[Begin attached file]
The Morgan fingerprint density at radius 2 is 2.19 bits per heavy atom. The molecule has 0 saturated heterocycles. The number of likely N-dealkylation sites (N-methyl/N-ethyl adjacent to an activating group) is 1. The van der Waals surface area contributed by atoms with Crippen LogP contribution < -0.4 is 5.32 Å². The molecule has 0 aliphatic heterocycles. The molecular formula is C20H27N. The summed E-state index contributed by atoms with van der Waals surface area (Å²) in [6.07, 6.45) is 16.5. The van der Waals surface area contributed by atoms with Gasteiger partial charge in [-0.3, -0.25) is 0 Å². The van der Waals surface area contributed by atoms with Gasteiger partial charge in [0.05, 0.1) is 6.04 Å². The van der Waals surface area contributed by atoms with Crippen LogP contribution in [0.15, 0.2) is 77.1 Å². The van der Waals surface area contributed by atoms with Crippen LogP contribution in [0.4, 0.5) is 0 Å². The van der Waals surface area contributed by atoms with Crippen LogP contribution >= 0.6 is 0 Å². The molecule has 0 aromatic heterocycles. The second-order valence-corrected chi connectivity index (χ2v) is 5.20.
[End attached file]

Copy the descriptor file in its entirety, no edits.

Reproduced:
The Morgan fingerprint density at radius 2 is 2.19 bits per heavy atom. The molecule has 0 saturated heterocycles. The number of likely N-dealkylation sites (N-methyl/N-ethyl adjacent to an activating group) is 1. The van der Waals surface area contributed by atoms with Crippen LogP contribution < -0.4 is 5.32 Å². The molecule has 0 aliphatic heterocycles. The molecular formula is C20H27N. The summed E-state index contributed by atoms with van der Waals surface area (Å²) in [6.07, 6.45) is 16.5. The van der Waals surface area contributed by atoms with Gasteiger partial charge in [-0.3, -0.25) is 0 Å². The van der Waals surface area contributed by atoms with Gasteiger partial charge in [0.05, 0.1) is 6.04 Å². The van der Waals surface area contributed by atoms with Crippen LogP contribution in [0.15, 0.2) is 77.1 Å². The van der Waals surface area contributed by atoms with Crippen LogP contribution in [0.4, 0.5) is 0 Å². The van der Waals surface area contributed by atoms with Crippen LogP contribution >= 0.6 is 0 Å². The molecule has 0 aromatic heterocycles. The second-order valence-corrected chi connectivity index (χ2v) is 5.20.